Funding remodeling for Saru

Saru has approved a 'significant' new funding model that is designed to see more players remain in South Africa.

With South African rugby facing an ever-increasing exodus of players overseas, especially in light of the weakening rand, Saru has approved a new funding model as part of the 2016 budget. The increase in funding – from R25m to R90m per annum (in addition to Springbok contracts and match fees) – was approved by the general council last Friday.

The new arrangement secures the collective image rights of all South African professional rugby players for use by their employers. It means that all 14 provincial unions – as well as the mother body – can use the collective images of their contracted players in marketing material and appearances for sponsors, now that those rights have been secured from MyPlayers, the official professional rugby players’ organisation. MyPlayers will manage the distribution of the income to players in a number of ways, thereby making South Africa a more viable option to ply their professional trade.

'It has always been a challenge keeping our players in the country, made ever worse by the weakness of the rand,' Saru chief executive Jurie Roux commented. 'This new deal that we have struck with the players’ organisation is one part of the effort to retain the skills available to the game. It has meant a realignment of how we budget, but we are convinced that it is a wise investment for the benefit of South African players and the game in this country.'

MyPlayers said that the distribution back to players would have a sharp focus on player initiatives such as career development and financial security.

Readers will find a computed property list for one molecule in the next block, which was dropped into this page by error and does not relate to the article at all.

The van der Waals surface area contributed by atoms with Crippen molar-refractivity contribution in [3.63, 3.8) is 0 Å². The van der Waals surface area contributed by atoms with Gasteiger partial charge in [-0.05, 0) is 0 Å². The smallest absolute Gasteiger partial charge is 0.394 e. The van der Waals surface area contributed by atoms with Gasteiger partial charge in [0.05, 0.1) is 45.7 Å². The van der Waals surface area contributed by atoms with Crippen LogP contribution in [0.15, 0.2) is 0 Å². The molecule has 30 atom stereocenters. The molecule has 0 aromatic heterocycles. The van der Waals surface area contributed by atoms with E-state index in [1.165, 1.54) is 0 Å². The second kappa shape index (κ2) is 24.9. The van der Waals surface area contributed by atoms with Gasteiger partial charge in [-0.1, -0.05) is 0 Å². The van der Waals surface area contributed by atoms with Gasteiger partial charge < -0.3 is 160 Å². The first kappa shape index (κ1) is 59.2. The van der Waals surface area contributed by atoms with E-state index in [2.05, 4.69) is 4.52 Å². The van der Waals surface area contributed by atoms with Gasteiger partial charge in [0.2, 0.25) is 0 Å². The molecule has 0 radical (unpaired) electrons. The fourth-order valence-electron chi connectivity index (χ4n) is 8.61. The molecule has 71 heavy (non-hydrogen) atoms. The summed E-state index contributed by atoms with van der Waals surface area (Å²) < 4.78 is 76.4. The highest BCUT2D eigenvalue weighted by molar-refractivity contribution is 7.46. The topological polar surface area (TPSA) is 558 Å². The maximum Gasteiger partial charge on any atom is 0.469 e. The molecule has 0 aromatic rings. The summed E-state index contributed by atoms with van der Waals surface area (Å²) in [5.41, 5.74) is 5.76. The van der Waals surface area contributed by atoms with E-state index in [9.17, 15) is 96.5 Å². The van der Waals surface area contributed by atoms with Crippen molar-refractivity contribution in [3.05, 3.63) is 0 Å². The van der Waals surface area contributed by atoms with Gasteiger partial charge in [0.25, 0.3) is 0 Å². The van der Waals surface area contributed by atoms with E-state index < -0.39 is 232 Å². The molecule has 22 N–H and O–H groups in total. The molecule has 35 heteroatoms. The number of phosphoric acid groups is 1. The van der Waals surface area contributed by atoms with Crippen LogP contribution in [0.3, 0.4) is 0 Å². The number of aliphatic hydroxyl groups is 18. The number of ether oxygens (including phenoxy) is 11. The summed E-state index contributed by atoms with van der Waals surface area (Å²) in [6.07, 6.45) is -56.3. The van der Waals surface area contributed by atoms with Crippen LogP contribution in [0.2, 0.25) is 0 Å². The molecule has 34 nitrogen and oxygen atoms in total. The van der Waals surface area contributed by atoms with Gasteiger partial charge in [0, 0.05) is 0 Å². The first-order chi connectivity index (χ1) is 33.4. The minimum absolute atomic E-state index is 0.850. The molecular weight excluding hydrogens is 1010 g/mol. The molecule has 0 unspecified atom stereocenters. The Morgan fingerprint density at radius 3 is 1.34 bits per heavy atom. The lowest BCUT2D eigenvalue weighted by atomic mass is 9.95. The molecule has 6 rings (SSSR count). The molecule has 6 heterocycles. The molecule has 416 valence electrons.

'The foundation for this deal was laid in 2009 when an agreement was reached to remunerate the national players for the use of their collective commercial rights,' said Eugene Henning, managing director at MyPlayers. 'This new agreement will also be extended to all professional players in South Africa, while additional provision is made for the collective interests of the players.'

Henning further expressed how this move will benefit the welfare of players: 'This is a significant step towards ensuring that professional players are well looked after in an environment that is now much more secure, allowing them to explore options which will prepare them for life after rugby. It allows us to significantly broaden our offering with a focused investment towards player development and welfare, life after rugby, financial well-being and commercial appeal.'

The agreement will come into effect on 1 January 2016 for a period of five years.

Photo: Steve Haag/Gallo Images

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Craig Lewis